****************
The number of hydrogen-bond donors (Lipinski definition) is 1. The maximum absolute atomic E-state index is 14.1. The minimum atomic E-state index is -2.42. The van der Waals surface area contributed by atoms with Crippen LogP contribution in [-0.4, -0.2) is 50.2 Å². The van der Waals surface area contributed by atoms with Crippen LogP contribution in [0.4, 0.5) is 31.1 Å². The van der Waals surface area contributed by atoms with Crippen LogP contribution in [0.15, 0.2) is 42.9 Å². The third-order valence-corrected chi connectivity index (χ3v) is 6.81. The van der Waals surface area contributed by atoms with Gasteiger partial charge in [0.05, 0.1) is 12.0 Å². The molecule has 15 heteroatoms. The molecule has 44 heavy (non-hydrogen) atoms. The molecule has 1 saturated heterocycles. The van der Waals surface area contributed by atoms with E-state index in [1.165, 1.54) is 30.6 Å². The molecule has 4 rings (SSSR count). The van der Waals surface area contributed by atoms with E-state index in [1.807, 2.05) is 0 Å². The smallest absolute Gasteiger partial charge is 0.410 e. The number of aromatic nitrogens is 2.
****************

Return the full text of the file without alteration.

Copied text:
The number of hydrogen-bond donors (Lipinski definition) is 1. The maximum absolute atomic E-state index is 14.1. The minimum atomic E-state index is -2.42. The van der Waals surface area contributed by atoms with Crippen LogP contribution in [-0.4, -0.2) is 50.2 Å². The van der Waals surface area contributed by atoms with Crippen LogP contribution in [0.4, 0.5) is 31.1 Å². The van der Waals surface area contributed by atoms with Crippen LogP contribution in [0.15, 0.2) is 42.9 Å². The third-order valence-corrected chi connectivity index (χ3v) is 6.81. The van der Waals surface area contributed by atoms with Gasteiger partial charge in [0.05, 0.1) is 12.0 Å². The molecule has 15 heteroatoms. The molecule has 44 heavy (non-hydrogen) atoms. The molecule has 1 saturated heterocycles. The van der Waals surface area contributed by atoms with E-state index in [1.165, 1.54) is 30.6 Å². The molecule has 4 rings (SSSR count). The van der Waals surface area contributed by atoms with E-state index in [1.807, 2.05) is 0 Å². The smallest absolute Gasteiger partial charge is 0.410 e. The number of aromatic nitrogens is 2.